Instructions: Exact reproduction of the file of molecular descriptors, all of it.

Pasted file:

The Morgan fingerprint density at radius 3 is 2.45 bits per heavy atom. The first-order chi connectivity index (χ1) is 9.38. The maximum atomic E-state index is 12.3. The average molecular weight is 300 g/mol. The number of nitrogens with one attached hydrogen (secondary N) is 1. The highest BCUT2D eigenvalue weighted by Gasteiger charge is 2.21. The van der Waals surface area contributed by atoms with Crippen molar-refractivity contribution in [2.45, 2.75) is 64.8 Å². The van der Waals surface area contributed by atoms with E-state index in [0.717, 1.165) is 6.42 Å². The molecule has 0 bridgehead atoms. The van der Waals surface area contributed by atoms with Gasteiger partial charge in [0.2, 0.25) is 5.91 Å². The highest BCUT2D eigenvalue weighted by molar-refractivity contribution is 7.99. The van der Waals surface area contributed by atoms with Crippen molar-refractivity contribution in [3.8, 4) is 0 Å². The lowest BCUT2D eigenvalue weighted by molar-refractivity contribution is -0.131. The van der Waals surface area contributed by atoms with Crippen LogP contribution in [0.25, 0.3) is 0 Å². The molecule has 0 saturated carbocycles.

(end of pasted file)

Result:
The Morgan fingerprint density at radius 3 is 2.45 bits per heavy atom. The first-order chi connectivity index (χ1) is 9.38. The maximum atomic E-state index is 12.3. The average molecular weight is 300 g/mol. The number of nitrogens with one attached hydrogen (secondary N) is 1. The highest BCUT2D eigenvalue weighted by Gasteiger charge is 2.21. The van der Waals surface area contributed by atoms with Crippen molar-refractivity contribution in [2.45, 2.75) is 64.8 Å². The van der Waals surface area contributed by atoms with E-state index in [0.717, 1.165) is 6.42 Å². The molecule has 0 bridgehead atoms. The van der Waals surface area contributed by atoms with Gasteiger partial charge in [0.2, 0.25) is 5.91 Å². The highest BCUT2D eigenvalue weighted by molar-refractivity contribution is 7.99. The van der Waals surface area contributed by atoms with Crippen molar-refractivity contribution in [3.8, 4) is 0 Å². The lowest BCUT2D eigenvalue weighted by molar-refractivity contribution is -0.131. The van der Waals surface area contributed by atoms with Crippen LogP contribution in [0.25, 0.3) is 0 Å². The molecule has 0 saturated carbocycles.